By Brad Locke/NEMS Daily Journal
AUBURN, Ala. – Mississippi State isn’t a contender yet, but it’s inching closer.
No. 16-ranked MSU came up inches shy of the goal line on the game’s final play Saturday afternoon, as unranked Auburn escaped with a 41-34 win in front of 87,451 at Jordan-Hare Stadium.
With 10 seconds on the clock, State quarterback Chris Relf took a snap from the Auburn 2-yard line and ran left on an option play. He turned it inside but was stuffed by cornerback Ryan Smith inside the 1. MSU was out of timeouts, and the clock ran out on Dan Mullen’s chance for his first signature win as a head coach.
He’s now 2-9 against SEC Western Division opponents, with both those wins coming against rival Ole Miss.
It was that kind of day for MSU (1-1, 0-1 SEC), which just missed on several potentially big plays, mostly in the passing game.
“We’ve got to find a way to take that final inch,” Mullen said. “That’s kind of where we are right now as a program. As a coaching staff, and as a football team, we have got to find a way to get that final inch. That’s what’s separating us from being a great team.”
Auburn (2-0, 1-0), the reigning SEC and BCS champion, rediscovered the running game that played such a huge role in last season’s undefeated run but was starkly absent in its 42-38 win over Utah State a week earlier.
Tailback Michael Dyer rushed for 150 yards and two touchdowns on 18 carries, and Auburn got 235 of its 381 yards on the ground. MSU had trouble keeping Dyer from turning the corner, and for the second straight week State struggled with tackling.
“Missed tackles, and they were able to out-leverage us a couple of times,” linebacker Cam Lawrence said. “That’s one thing, we were expecting them to run in between the tackles, and they got outside of us.”
Lawrence led MSU with 14 tackles, 3.5 tackles-for-loss and the Bulldogs’ lone sack.
Despite piling up 531 total yards, MSU suffered its 12th consecutive SEC-opening loss. Auburn won its 17th straight game, the nation’s current longest winning streak.
The game was a shootout from the start, with Auburn racing to a 14-0 lead thanks to Dyer’s 35-yard TD run and a 44-yard interception returned for touchdown by Demetruce McNeal. MSU answered with three touchdowns, including Johnthan Banks’ third career interception return for TD to make it 21-14 early in the second quarter.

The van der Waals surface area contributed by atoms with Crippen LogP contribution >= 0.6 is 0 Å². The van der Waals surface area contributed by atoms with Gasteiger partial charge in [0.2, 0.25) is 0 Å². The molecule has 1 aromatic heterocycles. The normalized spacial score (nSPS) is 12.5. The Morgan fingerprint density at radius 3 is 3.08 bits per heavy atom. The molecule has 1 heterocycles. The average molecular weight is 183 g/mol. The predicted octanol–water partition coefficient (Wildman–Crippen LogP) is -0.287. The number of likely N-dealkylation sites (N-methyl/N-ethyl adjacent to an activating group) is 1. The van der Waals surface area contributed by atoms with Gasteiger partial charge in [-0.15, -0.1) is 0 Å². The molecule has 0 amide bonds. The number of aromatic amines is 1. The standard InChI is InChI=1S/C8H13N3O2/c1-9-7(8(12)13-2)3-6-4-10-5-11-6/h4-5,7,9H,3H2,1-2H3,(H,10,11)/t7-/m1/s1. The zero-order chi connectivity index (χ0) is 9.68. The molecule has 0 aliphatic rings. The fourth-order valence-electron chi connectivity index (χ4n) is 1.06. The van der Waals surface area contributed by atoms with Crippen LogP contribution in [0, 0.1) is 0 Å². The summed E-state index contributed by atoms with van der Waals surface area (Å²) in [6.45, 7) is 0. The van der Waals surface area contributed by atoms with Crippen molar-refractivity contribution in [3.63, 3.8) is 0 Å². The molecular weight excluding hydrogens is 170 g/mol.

Auburn added a pair of TDs before the half and took a 31-24 lead into the break. MSU lost starting left tackle James Carmon to a knee injury during the second quarter, and he was on crutches in the second half.
Mullen told his team in the locker room that it was the worst he’d seen them play in a long time. The Bulldogs were called for eight penalties in the first half and just weren’t sharp on defense.
“Sometimes you come out, you expect something, and when you get it, you don’t know how to act,” said junior cornerback Corey Broomfield, who had five tackles and two pass break-ups.
Auburn QB Barrett Trotter was solid, completing 16 of 23 passes for 146 yards, two TDs and the interception. His favorite target was Emory Blake, who had seven catches for 108 yards and a score.
Auburn took a 41-27 lead with 14:03 to go in the game on a 10-yard pass from Trotter to tight end Philip Lutzenkirchen, but MSU clawed back. After the teams traded punts, the Bulldogs marched 83 yards in 12 plays, with Vick Ballard busting in the end zone from 2 yards out with 4:51 left.
MSU’s offensive line suffered another blow on that drive when center Quentin Saulsberry was knocked out of the game with some kind of leg injury. Redshirt freshman Dillon Day filled in capably.
Ballard rushed for 135 yards, including 107 in the second half. He had 28 yards on five carries on the game’s final drive.
Relf wound up with 195 yards on 20-of-33 passing, and he rushed for 106 yards on 27 carries. On the last play, he appeared to have a path to the end zone when he turned it inside but got his legs cut out from underneath him by Smith, the cornerback.
“It felt like I was in, but I didn’t make the touchdown,” Relf said. “It’s just a matter of inches.”